Unlike their tender cousins, hardy fuchsia can survive outside in most UK gardens without the need for cossetting over winter indoors. These fuchsias tend to have an upright habit with the stems arching towards the tips, under the weight of the flowers. Compact forms can be used in containers and at the front of borders. Taller varieties make attractive flowering hedges.
The flowers dangle in pairs, like mini ballerinas with tutus, along the stems towards the tips. Colours include pale pinkish-white, and all shades of pink, red and violet-purple. Some have golden, variegated or slightly darker green leaves, adding to the contrast with the flowers.
Fuchsias grow happily in any garden with moist-but-well-drained soil, sun or light shade, and shelter from cold winds.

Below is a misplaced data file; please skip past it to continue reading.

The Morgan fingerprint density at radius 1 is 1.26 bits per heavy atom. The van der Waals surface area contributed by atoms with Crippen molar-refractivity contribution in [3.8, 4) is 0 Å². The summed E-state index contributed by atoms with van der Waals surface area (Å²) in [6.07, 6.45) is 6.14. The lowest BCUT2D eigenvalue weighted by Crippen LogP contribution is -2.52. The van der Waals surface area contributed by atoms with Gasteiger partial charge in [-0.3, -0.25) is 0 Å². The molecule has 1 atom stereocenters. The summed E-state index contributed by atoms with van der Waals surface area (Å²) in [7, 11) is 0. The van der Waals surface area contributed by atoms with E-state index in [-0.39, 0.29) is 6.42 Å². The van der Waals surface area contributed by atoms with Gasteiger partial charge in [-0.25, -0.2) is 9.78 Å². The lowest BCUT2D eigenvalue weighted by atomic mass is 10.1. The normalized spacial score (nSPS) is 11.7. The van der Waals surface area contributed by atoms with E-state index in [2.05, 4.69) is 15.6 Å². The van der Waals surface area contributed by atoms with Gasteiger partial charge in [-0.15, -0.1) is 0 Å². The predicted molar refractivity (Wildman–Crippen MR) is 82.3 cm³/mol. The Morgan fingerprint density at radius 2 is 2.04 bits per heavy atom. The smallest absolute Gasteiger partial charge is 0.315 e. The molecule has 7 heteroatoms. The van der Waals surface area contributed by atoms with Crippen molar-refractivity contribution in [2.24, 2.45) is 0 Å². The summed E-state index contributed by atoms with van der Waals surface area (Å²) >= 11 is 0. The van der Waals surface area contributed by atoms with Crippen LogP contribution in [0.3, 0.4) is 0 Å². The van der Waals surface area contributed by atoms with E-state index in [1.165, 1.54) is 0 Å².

They will not do well in excessively dry or wet soils, resent exposed sites with drying cold wind and will not flower in deep shade.
Did you know?
During a hard winter the growth will often die back, but new growth will appear from below the ground in spring. Prune back the dead to allow the new shoots through in mid to late April.
The Royal Horticultural Society is the UK’s leading gardening charity. We aim to enrich everyone’s life through plants, and make the UK a greener and more beautiful place.